Most major tobacco companies, such as Altria (NYSE:MO) and Reynolds American (NYSE: RAI), have realized that their time has come.
Indeed, smoking is a habit in terminal decline. To avoid going the way of the dinosaurs, tobacco companies have started to branch out into the 'reduced risk' section of the market.
As part of this reduced-risk offering, big tobacco is now becoming a leading producer of items like e-cigs and nicotine replacement products.
Universal (NYSE:UVV), one of the world's largest suppliers of raw tobacco to tobacco companies, is also branching out into the e-cig sector. However, the company could also be about to branch out into the biotechnology industry.
Essential to the wider industry
Universal grows and sources tobacco through a network of suppliers, farmers, and traders, and this business has kept the profits rolling in for decades. Universal is good at what it does; so good, in fact, that the company supplies all the major tobacco companies and even the state-controlled Chinese National Tobacco Company.
Nevertheless, the tobacco market is changing as consumers become increasingly aware of the negative health effects associated with smoking and start to kick the habit. As a result, Universal is being forced to change with the times.
Luckily for Universal, tobacco is still a highly desirable plant.
Tobacco is a life saver
Tobacco in its raw form as a leaf or plant has many uses, and it is still valued as a homeopathic medicine. What's more, it has recently emerged that tobacco plants could actually help cure cancer and scientists have been studying the plant's potential to assist in treating patients infected with the deadly West Nile Virus.
Specifically, within the past month or so, scientists at La Trobe University published a study about a protein found in the flowers of tobacco plants. These proteins apparently targeted human cancer cells and destroyed them in a test environment.
These test results raise many questions about tobacco's undiscovered beneficial effects, and they could mean that pharmaceutical companies will want to use Universal's experience and supply connections within the tobacco industry.
Furthermore, scientists at Arizona State University have used tobacco to produce therapeutics that have been shown to be effective against the West Nile virus. Mosquitos spread the West Nile virus, which can be a serious, life-altering, and even fatal disease; currently, there is no cure or drug treatment against it.
If you can't beat them, join them
Universal is also pursuing other non-tobacco initiatives.
One of the most disruptive technologies to emerge during the past decade is the electronic cigarette. Indeed, electronic cigarettes pose a huge threat to Universal's business model.
As the saying goes, though, if you can't beat them, join them. That's exactly what Universal has done. Universal's subsidiary Virginia Tobacco Company has joined with Avoca, one of the world's premier botanical extraction companies, to form AmeriNic.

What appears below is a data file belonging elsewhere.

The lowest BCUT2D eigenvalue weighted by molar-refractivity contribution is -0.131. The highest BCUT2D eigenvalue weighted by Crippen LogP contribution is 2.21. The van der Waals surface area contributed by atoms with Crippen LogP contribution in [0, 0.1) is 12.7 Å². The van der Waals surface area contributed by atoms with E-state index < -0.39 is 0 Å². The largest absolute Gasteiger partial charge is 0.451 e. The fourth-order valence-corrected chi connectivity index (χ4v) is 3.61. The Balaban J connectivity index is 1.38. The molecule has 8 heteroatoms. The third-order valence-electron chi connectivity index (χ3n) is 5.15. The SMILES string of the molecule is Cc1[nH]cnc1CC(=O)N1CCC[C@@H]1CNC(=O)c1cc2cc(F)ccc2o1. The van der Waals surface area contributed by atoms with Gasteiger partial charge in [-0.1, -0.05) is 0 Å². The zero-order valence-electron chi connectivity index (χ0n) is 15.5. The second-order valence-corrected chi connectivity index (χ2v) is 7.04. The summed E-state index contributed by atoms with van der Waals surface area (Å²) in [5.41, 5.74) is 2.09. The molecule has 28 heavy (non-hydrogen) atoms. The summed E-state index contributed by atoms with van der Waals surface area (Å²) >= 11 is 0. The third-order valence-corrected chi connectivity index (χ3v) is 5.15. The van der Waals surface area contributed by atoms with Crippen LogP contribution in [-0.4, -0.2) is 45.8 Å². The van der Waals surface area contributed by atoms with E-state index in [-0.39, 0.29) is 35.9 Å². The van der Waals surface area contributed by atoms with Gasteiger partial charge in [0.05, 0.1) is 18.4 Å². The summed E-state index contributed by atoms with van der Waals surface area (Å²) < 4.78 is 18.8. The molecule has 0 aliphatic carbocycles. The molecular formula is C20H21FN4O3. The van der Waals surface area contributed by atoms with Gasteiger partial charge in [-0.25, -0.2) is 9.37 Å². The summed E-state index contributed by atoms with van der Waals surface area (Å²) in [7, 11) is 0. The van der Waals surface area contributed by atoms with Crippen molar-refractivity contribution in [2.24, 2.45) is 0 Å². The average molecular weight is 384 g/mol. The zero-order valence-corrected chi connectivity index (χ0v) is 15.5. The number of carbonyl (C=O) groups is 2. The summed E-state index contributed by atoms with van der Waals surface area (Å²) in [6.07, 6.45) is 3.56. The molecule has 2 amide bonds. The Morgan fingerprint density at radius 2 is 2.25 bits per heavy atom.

AmeriNic's goal is to produce liquid nicotine for the electronic cigarette industry. The company is focusing on producing high-quality United States Pharmacopeia, or USP, grade liquid nicotine using fully traceable and compliant tobaccos.
This partnership is a really exciting endeavor for Universal. Expansion into electronic cigarettes opens up a huge new market for Universal which will allow the company to benefit from the global drive by all major tobacco companies to bring electronic cigarette offerings to the market. With every tobacco company trying to get into electronic cigarette production, Universal should be able to easily acquire customers.
With Universal developing its own high quality, liquid nicotine, the company's reputation and existing presence within the tobacco industry could be very beneficial when it comes to acquiring customers. Two potential customers are Altria and Reynolds American.
Both Reynolds and Altria are planning national roll-outs of their individual e-cig products throughout this year and months of testing in individual states. In particular, Reynolds has developed the Vuse digital-vapor cigarette, which it rolled out in Colorado; Vuse has quickly become consumers' e-cig product of choice.
What's more, the initial performance of Altria's e-cig offering, MarkTen, has exceeded expectations. Within just seven weeks, MarkTen achieved brand leadership by taking a market share of 48% within the trial market. Altria intends to leverage lessons learned from its initial roll-out when it commences national distribution during the second quarter of this year.
All in all, as a tobacco company Universal's future is uncertain. However, with recent developments within the scientific community Universal's market could be about to expand.
Further, it would seem as if right now Universal is in a transition stage as the company moves from being a traditional tobacco grower and suppler toward being a high-tech tobacco company that specializes in pharmaceutical-grade tobacco products.